Try as we might to generate completely new ideas, the truth is that almost every plot line boils down to one of several root stories. The “original” root stories, or at least the oldest recognized forms of them, come from ancient mythology or classic fairytales. They operate as basic frameworks of storytelling, but they can be easily disguised by unusual settings, secondary plots, and extra or altered characters. The following seven root stories can serve as great building blocks as you create your own story. They could also help you characterize a story you’ve already written.
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Achilles is one of the most talked-about narrative archetypes, thanks to everyday use of the term “Achilles heel.” Each Achilles story features a character with a tragic flaw that causes him or her to meet a tragic end. The Great Gatsby, MacBeth, and Hamlet are a few examples.
Stories based on this root don’t necessarily involve a Prince Charming-type rescue figure, or even a rags-to-riches theme. The Cinderella archetype is a character whose virtues are overlooked or outright denied until the end of the story. Films that immediately came to my mind were James and the Giant Peach, A Little Princess, Matilda, and Pretty Woman. But after getting in touch with my inner paleontologist and scraping off some narrative dust with a proverbial toothbrush, I realized that The Tortoise and the Hare also falls into this category.
This root, named after the minor Greek goddess, is the story of the seducer or the temptress. In Homer’s Odyssey, Circe invited Odysseus’ men to her home and served them poisoned food that turned them into pigs. Apparently she had also been known to cut off certain body parts belonging to her lovers. So, you can see how she got a bad reputation.
Mary Howitt’s poem “The Spider and the Fly” is a perfect example of Circe’s root story. Some films that follow the Circe template include Cruel Intentions, Basic Instinct, Poison Ivy, and To Die For.
Faust stories are about debts that must be paid. The semi-historical figure Johann Faust was said to have sold his soul to the devil. Phantom of the Opera, Ghost, The Imaginarium of Dr. Parnassus, and Ghost Rider exemplify this root story.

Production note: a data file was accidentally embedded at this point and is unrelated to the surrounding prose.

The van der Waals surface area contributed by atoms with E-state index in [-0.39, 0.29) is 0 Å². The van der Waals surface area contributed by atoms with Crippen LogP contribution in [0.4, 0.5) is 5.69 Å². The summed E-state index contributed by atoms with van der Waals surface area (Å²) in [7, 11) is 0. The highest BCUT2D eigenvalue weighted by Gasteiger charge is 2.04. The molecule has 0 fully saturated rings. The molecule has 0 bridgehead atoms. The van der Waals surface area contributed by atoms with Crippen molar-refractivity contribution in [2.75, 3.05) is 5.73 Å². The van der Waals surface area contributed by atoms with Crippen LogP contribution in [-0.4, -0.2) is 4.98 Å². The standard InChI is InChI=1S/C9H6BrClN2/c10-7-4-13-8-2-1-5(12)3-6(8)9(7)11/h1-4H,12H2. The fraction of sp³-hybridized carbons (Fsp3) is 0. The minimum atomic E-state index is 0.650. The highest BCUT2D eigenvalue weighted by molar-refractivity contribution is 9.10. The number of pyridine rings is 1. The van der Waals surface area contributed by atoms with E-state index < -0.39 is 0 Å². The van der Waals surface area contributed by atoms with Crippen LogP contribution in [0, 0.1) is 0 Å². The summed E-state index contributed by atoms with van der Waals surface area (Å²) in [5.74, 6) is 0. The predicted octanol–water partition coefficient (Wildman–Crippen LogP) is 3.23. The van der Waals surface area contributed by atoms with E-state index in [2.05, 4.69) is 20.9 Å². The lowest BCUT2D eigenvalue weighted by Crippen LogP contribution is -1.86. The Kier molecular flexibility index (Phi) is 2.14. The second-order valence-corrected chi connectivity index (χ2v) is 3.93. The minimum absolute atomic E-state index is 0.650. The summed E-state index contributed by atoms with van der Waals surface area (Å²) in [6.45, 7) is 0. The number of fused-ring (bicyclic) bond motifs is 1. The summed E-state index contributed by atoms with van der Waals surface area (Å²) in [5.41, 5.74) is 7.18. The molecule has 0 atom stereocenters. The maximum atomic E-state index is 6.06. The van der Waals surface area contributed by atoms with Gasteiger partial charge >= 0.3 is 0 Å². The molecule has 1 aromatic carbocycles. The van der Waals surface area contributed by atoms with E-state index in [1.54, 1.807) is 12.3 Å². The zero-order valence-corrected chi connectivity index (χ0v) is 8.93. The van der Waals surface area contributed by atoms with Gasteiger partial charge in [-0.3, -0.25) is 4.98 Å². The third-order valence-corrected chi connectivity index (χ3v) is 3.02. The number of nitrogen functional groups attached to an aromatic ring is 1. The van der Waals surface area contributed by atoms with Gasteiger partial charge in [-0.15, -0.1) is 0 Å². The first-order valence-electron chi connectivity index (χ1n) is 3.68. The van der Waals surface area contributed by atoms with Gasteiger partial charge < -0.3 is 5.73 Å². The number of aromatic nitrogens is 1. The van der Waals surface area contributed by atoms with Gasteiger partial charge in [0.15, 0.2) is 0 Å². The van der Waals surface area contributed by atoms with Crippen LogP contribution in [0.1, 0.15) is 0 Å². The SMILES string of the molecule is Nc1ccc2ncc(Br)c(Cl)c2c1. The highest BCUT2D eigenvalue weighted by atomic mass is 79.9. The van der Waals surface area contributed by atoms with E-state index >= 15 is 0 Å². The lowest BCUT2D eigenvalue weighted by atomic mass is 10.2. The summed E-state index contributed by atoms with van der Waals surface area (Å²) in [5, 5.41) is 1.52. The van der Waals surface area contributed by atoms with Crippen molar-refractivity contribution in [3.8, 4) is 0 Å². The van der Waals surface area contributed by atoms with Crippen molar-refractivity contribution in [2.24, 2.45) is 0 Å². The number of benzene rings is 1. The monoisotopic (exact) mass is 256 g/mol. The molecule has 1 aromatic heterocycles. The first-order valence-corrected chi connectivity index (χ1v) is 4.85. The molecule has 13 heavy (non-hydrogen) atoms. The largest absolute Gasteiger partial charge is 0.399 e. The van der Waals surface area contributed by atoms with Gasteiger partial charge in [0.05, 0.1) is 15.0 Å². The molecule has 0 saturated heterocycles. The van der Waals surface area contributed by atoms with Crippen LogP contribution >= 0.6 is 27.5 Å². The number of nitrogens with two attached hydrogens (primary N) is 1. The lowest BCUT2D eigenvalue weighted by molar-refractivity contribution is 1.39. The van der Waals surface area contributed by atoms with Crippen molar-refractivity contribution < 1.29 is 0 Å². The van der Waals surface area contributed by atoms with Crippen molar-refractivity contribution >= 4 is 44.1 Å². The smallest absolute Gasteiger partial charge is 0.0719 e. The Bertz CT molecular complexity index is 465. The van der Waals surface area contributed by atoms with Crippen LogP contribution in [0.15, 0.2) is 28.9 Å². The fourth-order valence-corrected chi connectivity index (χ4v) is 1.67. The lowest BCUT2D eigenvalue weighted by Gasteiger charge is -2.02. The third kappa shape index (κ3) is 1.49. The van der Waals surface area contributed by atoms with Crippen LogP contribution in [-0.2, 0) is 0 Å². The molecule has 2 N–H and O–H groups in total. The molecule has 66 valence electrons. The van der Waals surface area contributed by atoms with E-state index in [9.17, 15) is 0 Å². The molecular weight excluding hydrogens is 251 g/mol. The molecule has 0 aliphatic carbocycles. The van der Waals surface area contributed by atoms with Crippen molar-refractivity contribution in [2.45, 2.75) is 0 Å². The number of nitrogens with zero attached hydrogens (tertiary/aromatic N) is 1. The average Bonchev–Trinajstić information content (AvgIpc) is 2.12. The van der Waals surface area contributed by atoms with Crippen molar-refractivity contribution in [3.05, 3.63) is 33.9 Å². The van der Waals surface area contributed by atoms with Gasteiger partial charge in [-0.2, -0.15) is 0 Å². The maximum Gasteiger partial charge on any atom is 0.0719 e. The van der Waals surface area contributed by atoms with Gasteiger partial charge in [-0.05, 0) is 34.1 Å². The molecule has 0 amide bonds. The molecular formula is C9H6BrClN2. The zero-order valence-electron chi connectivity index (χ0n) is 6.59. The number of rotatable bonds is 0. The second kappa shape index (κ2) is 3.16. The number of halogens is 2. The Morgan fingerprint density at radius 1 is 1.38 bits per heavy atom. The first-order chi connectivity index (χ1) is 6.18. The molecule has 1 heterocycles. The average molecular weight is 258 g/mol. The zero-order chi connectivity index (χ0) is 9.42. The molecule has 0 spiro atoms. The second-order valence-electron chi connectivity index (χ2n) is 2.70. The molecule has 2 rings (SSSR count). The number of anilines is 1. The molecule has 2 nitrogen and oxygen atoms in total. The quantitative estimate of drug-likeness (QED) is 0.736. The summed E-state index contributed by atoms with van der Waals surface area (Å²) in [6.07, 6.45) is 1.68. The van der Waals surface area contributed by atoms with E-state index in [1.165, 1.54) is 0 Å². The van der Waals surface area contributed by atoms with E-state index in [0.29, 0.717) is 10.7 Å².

The Orpheus root story concerns a valuable gift that is somehow lost. The story might end with the loss, or it might begin with the loss and follow the characters on their quest to find the gift. Virgil’s Aeneid, The Wizard of Oz, and Jason and the Golden Fleece are notable examples.
6. Romeo & Juliet
This archetype barely needs explaining. Two lovers meet; at some point, they become separated. In the end, they either happily reunite or lose each other forever, depending in the tone of the story. West Side Story, Titanic, Friends With Benefits, and many movies based on Nicholas Sparks novels fall into this category.
Films like The Graduate, Vicky Cristina Barcelona, and Closer follow the Tristan root story, which is about the classic love triangle. Tristan was sent to bring the beautiful Isolde (or Iseult, or Essylt, depending on who you talk to) back for King Mark to marry. Unfortunately for the king, Tristan and Isolde accidentally drank a powerful love potion during the journey, and they fell madly in love with each other.
And now a little public service announcement about making marriages last: Watch out for those love potions, people.
If you read this post, you’re probably a writer. Which means…you should probably – no, make that DEFINITELY – apply for Summer Session of our 3-Week Intensive. The session will run from July 13 to August 3. We’re only accepting applications until July 6, so act fast!
Did we miss a classic example of a root story in modern film? Let us know in the comments!